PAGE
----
Frederick County Council Adopts Sugarloaf Treasured Landscape Management Plan

But it remands sections dealing with the rural overlay back to the Planning Commission.

Frederick, Md (KM) After about two years of discussion and debate, the Frederick County Council on Tuesday unanimously adopted the Sugarloaf Treasured Landscape Management Plan. The document restricts development on about 20,000 acres of land from the Montgomery County line to the Monocacy National Battlefield which is mostly zoned agriculture and resource conservation.

Before that vote, the Council voted 4-to-3 to remand the sections of the plan dealing with the rural overlay back to the Planning Commission for further work. That passing motion was made by Councilwoman Jessica Fitzwater. “I fully believe that we can get an overlay that restricts the most egregious uses that we can put over this planning area, and we don’t have that right now,” she said.

Councilman Kai Hagen was opposed. “I think this is a grotesquely irresponsible thing to do after the last two years,”: he said. “I think that it is out of sync with what 99-percent of the people who live in that area and all of the environmental groups and all the smart growth groups have advocated for and made clear what they support.”

“Any remand, the most narrowly constrained remand risks this whole thing falling apart,” says Councilman Steve McKay. He expressed concerns that with the election less than two weeks away, the  new Council coming in  could  decide not to pursue the adoption of a rural overlay. An overlay would severely curb land uses in the area, especially areas that are environmentally sensitive.

In voting in favor of the Sugarloaf plan, Councilman Hagen said he was not totally happy with it. “It isn’t good enough, but it’s good enough to support. It’s good enough to move forward. It’s good enough to make a positive difference to help further identify and brand and consolidate the area and the community around something that they know they’re going to have to keep fighting for,”: he said.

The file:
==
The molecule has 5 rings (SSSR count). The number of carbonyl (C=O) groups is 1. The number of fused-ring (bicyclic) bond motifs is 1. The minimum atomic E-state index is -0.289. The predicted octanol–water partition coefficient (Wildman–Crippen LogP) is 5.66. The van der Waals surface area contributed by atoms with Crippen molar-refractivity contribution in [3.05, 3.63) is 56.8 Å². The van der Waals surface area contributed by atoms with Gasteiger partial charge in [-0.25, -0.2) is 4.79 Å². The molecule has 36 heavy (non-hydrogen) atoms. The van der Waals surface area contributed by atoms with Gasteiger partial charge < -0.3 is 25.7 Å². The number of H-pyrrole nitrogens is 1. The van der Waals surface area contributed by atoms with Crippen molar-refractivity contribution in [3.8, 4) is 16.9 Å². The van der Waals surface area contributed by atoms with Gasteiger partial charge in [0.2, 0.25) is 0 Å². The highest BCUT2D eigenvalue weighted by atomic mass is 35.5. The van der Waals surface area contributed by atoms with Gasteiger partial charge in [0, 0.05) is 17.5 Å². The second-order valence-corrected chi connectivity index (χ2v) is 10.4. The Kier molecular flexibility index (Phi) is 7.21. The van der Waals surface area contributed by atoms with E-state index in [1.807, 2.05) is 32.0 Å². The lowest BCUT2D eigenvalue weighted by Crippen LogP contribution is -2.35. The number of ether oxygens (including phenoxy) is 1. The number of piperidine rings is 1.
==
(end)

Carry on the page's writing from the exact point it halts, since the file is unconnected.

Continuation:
The debate on the plan has been passionate, with some opponents saying it infringes on private property rights; and supporters fearing that without this plan, the Sugarloaf  area could be developed in the future. But Councilman Phil Dacey said everyone should be happy because there are no plans to bring residential or commercial development to the Sugarloaf region. “What I’ve heard loud and clear is that this whole area is going to be preserved, and that’s a huge win,” he says. “This whole area being preserved. Just the passion and for preservation, 92-percent of this area is never going to be developed into anything other than farms.”

Council President M.C. Keegan-Ayer says it’s was long haul to get to the point of adopting this plan. “This has been a Council that has worked very, very hard to try and find a middle group. It’s been a very small eye in the needle, and we’ve have had a very large piece of thread to try and to put through,” she said.

“There are differences of opinions up here, but overall, the plan is good,” Keegan-Ayer continues. “The overlay, maybe we have some concerns about, but the plan itself is good.”

By Kevin McManus